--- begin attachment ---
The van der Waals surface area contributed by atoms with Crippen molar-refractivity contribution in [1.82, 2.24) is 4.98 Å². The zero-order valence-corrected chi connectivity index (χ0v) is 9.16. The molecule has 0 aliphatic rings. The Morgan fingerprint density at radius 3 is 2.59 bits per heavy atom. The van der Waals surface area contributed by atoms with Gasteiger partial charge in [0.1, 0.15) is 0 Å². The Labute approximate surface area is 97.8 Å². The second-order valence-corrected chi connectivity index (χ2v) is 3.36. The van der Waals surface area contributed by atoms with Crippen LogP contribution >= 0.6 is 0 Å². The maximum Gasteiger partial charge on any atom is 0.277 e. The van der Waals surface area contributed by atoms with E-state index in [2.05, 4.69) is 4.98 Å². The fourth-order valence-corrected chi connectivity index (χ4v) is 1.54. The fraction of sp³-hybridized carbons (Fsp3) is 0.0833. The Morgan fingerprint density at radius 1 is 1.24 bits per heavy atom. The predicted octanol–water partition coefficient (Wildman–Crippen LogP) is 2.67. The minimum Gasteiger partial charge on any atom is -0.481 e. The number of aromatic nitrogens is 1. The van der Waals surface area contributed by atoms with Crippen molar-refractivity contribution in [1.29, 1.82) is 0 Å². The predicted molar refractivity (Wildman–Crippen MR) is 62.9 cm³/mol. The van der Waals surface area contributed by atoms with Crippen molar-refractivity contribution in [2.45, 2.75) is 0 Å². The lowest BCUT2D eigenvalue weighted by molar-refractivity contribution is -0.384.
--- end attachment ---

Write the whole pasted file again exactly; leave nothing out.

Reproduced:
The van der Waals surface area contributed by atoms with Crippen molar-refractivity contribution in [1.82, 2.24) is 4.98 Å². The zero-order valence-corrected chi connectivity index (χ0v) is 9.16. The molecule has 0 aliphatic rings. The Morgan fingerprint density at radius 3 is 2.59 bits per heavy atom. The van der Waals surface area contributed by atoms with Gasteiger partial charge in [0.1, 0.15) is 0 Å². The Labute approximate surface area is 97.8 Å². The second-order valence-corrected chi connectivity index (χ2v) is 3.36. The van der Waals surface area contributed by atoms with Crippen LogP contribution >= 0.6 is 0 Å². The maximum Gasteiger partial charge on any atom is 0.277 e. The van der Waals surface area contributed by atoms with E-state index in [2.05, 4.69) is 4.98 Å². The fourth-order valence-corrected chi connectivity index (χ4v) is 1.54. The fraction of sp³-hybridized carbons (Fsp3) is 0.0833. The Morgan fingerprint density at radius 1 is 1.24 bits per heavy atom. The predicted octanol–water partition coefficient (Wildman–Crippen LogP) is 2.67. The minimum Gasteiger partial charge on any atom is -0.481 e. The number of aromatic nitrogens is 1. The van der Waals surface area contributed by atoms with Crippen molar-refractivity contribution in [1.29, 1.82) is 0 Å². The predicted molar refractivity (Wildman–Crippen MR) is 62.9 cm³/mol. The van der Waals surface area contributed by atoms with Crippen molar-refractivity contribution in [2.45, 2.75) is 0 Å². The lowest BCUT2D eigenvalue weighted by molar-refractivity contribution is -0.384.